Tapping into your inner artist is a journey, especially if you’ve never given yourself space or opportunity to do so. On my personal creative odyssey, I’ve learned that only about 15% of the process is raw talent and the remaining 85% is a combination of other, more personally-driven factors, such as inspiration, determination, and the ability to get out of one’s own way.
This Spring we wrapped up, Up Close & Personal: The Art of the Sketched Portrait, a four-session visual art series on the fundamentals of drawing realistic human portraits. And, as I ruminate on the afterthoughts inspired by this class, I’ve compiled three non-technical revelations I had that can be applied to your everyday life.
1) Don’t Be Afraid to Make Mistakes (aka the eraser is your friend)
During our first class, we were led through a drawing exercise introducing us to the overall composition and proportions of the human face. We started with a simple shape and added layers until all the facial features (eyes, ears, mouth, nose, etc.) were accounted for. Once completed, my classmates marveled in their day one finished product. I, on the other hand, spent a majority of the first class drawing the initial circle and walked away with considerably less than the other students. As a recovering perfectionist, I couldn’t just draw any run of the mill circle. No, it had to be the best circle mankind has ever seen with an impeccably smooth line and a seamless connection. My classmates had picked up on the suggested process, gained momentum and were sliding into proverbial home base and here I was stuck at home plate. If I wanted to improve, I had to come up with a plan to get past this self-imposed block.
So, I learned to draw with a light hand and embrace my eraser. First, with a feather-like touch, I let the pencil glide over the page, making the motion of the shape I’d like to draw and repeating that motion over and over again until I saw the desired shape, then I applied more pressure with the pencil. Second, take a step back, assess your work, keep the lines you like and erase the lines that you don’t. If all else fails, turn the page and try again.
Perfection slows you down! In art, as in life, the goal isn’t to create flawlessly, its to create authentically and communicate your unique point of view to the world. So, when attempting new adventures, especially those you are unsure of, it’s okay to tread lightly to start, continue working at it, retain the elements you favor, discard the ones you don't, find your stride and then dig in. And again, if all else fails, turn the page and try again.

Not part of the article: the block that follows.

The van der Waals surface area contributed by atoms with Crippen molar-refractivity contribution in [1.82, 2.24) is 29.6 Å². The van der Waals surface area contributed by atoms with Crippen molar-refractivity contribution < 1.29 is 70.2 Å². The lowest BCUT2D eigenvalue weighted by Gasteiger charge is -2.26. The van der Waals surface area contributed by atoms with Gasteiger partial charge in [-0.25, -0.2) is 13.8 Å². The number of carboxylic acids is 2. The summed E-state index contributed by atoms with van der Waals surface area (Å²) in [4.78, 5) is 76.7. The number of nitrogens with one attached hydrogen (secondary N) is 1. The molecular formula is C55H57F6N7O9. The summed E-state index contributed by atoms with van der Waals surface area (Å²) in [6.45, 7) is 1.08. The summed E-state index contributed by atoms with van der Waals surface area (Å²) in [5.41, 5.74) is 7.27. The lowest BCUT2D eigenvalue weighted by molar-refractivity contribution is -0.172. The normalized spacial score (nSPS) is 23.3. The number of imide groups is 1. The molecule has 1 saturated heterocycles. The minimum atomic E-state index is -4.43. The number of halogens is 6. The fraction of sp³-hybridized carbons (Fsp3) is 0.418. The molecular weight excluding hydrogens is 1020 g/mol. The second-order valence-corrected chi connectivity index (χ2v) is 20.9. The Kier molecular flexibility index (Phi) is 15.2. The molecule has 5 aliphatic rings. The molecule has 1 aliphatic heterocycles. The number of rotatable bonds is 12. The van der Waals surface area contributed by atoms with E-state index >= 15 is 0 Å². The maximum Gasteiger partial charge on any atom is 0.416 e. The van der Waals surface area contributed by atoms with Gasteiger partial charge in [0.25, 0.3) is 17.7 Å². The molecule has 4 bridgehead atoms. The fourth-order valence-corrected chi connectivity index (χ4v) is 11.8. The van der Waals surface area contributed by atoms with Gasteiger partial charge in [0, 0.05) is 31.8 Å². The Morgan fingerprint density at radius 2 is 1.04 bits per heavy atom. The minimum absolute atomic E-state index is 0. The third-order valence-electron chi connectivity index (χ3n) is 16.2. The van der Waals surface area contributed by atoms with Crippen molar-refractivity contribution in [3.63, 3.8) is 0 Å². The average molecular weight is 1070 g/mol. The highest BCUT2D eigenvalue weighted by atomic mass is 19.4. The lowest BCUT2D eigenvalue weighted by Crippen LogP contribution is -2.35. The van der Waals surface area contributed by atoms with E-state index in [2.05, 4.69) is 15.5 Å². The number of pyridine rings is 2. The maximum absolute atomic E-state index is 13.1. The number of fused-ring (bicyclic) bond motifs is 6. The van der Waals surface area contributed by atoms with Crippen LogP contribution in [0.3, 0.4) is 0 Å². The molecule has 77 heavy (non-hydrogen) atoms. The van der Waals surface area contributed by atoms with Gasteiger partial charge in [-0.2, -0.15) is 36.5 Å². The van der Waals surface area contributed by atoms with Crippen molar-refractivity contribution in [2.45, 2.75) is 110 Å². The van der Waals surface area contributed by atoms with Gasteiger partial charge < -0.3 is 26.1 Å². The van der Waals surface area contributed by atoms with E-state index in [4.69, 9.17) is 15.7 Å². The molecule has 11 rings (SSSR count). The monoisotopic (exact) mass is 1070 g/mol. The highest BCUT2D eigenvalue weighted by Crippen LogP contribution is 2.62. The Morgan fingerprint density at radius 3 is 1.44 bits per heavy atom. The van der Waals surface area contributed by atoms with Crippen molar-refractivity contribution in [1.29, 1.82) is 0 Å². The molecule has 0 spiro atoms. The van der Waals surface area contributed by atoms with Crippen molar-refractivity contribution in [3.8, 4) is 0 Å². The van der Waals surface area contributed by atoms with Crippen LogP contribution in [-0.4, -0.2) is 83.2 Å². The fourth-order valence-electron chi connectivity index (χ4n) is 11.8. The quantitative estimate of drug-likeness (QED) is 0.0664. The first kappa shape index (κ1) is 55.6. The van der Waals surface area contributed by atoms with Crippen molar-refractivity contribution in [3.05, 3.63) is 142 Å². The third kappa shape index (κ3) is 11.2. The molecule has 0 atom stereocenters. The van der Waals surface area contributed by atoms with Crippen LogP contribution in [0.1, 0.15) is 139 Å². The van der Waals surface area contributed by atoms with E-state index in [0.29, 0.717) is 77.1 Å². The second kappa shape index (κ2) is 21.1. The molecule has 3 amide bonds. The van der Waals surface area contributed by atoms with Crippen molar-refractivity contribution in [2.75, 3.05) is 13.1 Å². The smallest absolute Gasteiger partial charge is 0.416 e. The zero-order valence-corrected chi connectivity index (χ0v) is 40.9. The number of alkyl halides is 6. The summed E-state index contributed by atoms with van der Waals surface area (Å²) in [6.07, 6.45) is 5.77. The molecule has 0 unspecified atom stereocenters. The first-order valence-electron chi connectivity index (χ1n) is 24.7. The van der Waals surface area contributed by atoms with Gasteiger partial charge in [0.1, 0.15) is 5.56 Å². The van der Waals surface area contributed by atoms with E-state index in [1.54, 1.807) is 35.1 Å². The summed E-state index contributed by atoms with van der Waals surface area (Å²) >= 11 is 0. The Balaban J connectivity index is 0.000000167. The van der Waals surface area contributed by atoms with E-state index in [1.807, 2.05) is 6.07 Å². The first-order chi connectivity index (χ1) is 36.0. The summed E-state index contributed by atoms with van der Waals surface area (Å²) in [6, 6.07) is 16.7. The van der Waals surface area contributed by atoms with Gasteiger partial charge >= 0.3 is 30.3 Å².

2) Everything Is a Work In Progress
I’ll be honest, your first attempt at drawing might look a bit … rough. Just like learning to walk, talk and drive, improvement requires patience and consistent effort. Even the pros have to make more than one version of a piece of art before arriving at the final product. To demonstrate this our instructor, David, would start each class by sharing early sketches drawn by famous artists to show us that creation is a process requiring numerous drafts.
The same principle applies to the creative novice. If I sketch 100 sets of lips, for instance, I can say with confidence that the 100th version will look drastically different than the first. With art, you get what you give; the more time and energy you dedicate to the practice the more your skills will advance. If you keep working at it chances are greater you will eventually reach your desired goal. Try different angles, paper textures, tools and techniques until you find your groove and hit the mark.
But, how will you get to the 100th version if you never start the 1st? Saying, “drawing isn’t my thing” or “I’m not good at that” as the rationale for why you haven’t tried something becomes a self-fulfilling prophecy. By making these statements you talk yourself out of seeing what the possibilities are. Nothing fuels my soul like having students surprise themselves, declaring, “look what I did!” and “I never imagined I could do that!” Even if drawing turns out not to be your particular cup of tea, taking the action of attempting something that was previously inconceivable sends a message that permeates through your being and proclaims, “I cannot be inhibited, I am an evolution, I am a work in progress, my potential is limitless.”
3) The Best Way To Get Over A Bad Habit is to Replace It With a Better One
The other day, I found myself slipping into a technology vortex of mindlessly scrolling through a never-ending social media feed. In the past, I would’ve succumbed to the temptation and let hours slip by, living vicariously through the adventures of others. Instead, this time I turned off the phone, turned on some good music, pulled out my sketch pad and started drawing. I worked on practicing some basic forms I learned in class, gradually adding details and features until I was satisfied with the night’s development. In doing so I realized that I didn’t miss the screens a single bit in the process.
Sometimes, the reason attempts to undo bad habits fail is because we focus all our attention on not doing the undesirable activity. So much so, that the bad habit remains central in our thoughts instead of rerouting our focus to a better alternative. We end up depriving ourselves and thinking about the bad habit just as much as when we indulged in it. But, now that I have a budding art practice in the works, my thoughts are occupied by something more fun and rewarding and as a result, the allure of social media distractions has lost its luster.
Are you ready to start your creative journey? Check out the 3rd Wind Network website to see what classes are coming up at www.3rdwindnetwork.com and while you're at it, subscribe to our mailing list to stay up to date on future classes and events.